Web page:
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GSA Corruption More Far Reaching Than Suspected, Says Lawmaker, Watchdog Group – OpEd

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The scandal of the General Services Administration (GSA) and its Las Vegas adventure on the taxpayers’ dime is only a small part of that agency’s — and the entire massive federal government’s — tidal wave of corruption, mismanagement and waste, according to a top Congressman and officials from one of the nations most respected government corruption watchdogs.

According to Judicial Watch, the overall questions are: Why didn’t Congress act sooner to set limits on the GSA’s manic spending sprees? Why did it take a public scandal with lots of mainstream media coverage for lawmakers—especially those responsible for the agency’s oversight—to finally threaten to take action?

The GSA is one of the federal government’s largest agencies, with an annual budget of nearly $45 billion. It’s one of the of the government’s central management agencies and handles everything from office space for the feds to communication and purchasing for government installations.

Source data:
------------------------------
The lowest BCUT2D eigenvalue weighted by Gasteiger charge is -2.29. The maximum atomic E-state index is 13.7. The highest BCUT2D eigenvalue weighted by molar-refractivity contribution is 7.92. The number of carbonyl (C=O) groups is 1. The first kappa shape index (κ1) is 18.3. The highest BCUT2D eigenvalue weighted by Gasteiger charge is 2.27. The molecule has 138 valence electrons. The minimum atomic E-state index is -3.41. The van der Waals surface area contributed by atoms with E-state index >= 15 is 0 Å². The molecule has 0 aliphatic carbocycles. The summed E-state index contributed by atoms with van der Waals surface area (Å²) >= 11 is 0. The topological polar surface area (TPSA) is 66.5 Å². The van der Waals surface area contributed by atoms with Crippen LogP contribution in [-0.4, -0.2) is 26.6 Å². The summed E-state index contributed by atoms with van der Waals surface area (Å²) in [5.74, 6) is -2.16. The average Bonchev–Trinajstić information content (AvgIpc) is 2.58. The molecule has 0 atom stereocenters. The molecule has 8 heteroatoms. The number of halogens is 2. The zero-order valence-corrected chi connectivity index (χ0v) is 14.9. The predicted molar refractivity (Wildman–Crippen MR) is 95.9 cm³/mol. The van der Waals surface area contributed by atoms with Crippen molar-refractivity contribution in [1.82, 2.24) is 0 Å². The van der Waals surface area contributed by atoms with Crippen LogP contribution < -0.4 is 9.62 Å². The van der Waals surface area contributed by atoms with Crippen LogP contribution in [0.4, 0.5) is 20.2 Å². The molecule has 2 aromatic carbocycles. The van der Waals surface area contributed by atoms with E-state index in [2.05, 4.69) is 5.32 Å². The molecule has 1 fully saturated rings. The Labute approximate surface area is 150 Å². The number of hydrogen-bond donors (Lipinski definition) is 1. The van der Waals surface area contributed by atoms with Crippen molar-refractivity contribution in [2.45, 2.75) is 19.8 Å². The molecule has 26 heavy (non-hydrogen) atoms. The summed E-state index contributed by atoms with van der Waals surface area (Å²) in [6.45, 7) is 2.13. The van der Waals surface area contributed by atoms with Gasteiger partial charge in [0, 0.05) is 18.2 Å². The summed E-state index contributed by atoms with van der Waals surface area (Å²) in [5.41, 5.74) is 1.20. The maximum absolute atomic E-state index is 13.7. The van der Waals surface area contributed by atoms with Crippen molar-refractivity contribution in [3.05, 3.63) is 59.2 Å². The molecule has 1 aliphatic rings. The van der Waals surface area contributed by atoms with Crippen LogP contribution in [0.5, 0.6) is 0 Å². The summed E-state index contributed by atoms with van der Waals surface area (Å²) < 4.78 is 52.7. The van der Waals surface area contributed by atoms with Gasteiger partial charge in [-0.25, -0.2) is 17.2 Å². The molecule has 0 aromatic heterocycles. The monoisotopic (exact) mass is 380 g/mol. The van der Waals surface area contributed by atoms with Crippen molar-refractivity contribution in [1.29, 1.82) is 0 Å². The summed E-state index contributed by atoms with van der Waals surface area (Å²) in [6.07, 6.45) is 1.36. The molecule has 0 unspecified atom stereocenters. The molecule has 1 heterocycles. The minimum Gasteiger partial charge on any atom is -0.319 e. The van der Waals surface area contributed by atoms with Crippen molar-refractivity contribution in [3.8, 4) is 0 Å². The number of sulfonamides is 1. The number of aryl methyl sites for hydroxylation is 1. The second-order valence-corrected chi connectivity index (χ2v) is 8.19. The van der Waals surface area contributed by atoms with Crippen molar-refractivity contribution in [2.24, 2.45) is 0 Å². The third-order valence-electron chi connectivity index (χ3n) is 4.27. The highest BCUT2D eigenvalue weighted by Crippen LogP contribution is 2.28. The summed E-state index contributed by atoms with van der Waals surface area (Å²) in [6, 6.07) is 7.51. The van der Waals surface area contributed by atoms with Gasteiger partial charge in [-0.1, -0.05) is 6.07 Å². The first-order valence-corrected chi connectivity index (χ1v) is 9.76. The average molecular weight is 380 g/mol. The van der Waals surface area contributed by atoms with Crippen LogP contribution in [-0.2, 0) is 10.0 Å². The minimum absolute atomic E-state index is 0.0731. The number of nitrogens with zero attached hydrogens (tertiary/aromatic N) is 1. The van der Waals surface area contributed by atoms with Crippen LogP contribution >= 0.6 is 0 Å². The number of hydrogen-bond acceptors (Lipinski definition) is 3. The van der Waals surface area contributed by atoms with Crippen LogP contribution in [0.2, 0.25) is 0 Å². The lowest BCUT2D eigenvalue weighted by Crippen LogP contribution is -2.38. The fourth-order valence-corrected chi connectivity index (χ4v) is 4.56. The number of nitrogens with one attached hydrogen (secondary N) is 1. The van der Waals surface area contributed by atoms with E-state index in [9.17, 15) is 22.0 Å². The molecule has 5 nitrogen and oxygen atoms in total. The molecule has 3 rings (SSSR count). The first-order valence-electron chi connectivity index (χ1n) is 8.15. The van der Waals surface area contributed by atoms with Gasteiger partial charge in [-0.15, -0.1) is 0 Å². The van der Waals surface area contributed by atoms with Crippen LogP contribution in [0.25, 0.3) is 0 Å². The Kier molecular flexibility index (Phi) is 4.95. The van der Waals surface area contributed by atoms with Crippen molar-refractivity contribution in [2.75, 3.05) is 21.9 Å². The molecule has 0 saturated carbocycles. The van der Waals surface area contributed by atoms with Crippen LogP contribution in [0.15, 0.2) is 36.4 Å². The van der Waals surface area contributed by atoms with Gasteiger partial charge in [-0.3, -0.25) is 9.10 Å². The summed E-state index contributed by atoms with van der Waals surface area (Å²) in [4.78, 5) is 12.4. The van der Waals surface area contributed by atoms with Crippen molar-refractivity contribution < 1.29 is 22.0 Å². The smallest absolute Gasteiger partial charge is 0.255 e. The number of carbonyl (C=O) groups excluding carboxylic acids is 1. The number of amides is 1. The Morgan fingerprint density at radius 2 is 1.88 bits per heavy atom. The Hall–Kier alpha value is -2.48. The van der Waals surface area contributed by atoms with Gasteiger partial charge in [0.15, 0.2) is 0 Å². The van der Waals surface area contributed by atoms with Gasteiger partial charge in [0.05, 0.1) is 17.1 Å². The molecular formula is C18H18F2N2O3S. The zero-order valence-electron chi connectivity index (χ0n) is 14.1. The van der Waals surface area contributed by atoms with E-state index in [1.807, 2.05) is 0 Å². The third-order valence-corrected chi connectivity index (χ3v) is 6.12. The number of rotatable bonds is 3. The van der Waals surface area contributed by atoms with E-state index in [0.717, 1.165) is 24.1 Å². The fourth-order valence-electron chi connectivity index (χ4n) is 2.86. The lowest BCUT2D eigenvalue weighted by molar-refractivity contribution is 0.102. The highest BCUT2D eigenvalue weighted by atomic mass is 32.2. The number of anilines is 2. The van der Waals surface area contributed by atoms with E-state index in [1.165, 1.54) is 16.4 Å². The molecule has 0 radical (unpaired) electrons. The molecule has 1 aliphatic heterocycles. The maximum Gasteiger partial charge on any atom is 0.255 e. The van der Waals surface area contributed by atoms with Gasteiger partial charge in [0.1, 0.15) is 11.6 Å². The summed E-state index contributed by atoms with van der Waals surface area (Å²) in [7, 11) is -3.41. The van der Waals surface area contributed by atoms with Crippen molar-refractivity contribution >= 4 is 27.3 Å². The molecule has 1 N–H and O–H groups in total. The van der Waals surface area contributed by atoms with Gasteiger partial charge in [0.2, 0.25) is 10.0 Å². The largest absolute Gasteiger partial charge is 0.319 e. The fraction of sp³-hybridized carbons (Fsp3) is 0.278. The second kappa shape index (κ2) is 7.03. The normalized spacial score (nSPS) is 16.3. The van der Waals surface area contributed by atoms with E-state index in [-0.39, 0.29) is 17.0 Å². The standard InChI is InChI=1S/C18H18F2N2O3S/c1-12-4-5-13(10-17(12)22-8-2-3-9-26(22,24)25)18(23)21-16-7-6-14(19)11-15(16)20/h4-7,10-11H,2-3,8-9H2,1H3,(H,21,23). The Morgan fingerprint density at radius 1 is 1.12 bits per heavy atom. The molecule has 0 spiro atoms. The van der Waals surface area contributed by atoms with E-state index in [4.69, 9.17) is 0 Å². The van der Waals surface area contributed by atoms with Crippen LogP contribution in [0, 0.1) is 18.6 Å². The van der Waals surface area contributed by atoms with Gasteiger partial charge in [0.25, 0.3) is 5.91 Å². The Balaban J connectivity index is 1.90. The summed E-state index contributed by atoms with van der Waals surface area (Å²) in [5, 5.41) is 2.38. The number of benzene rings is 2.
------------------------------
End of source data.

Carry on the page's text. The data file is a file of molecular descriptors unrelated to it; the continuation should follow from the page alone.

According to its mandate, it’s also responsible for contracting outside services such as building security, janitorial and maintenance services, and construction projects involving federal agencies and their properties.

Ironically, the GSA touts itself as an “innovation engine” that helps the government cut costs, according to Judicial Watch.

“The news of a lavish conference the GSA held for its employees in Las Vegas has further tarnished the reputation of the federal government and caused many observers to ponder the stewardship of government resources by the Obama Administration,” said political strategist and attorney Mike Baker.

It cost taxpayers nearly $1 million and featured luxury accommodations for employees and their loved ones, fine cuisine, parties and expensive gifts, according to the GSA’s Inspector General’s Report.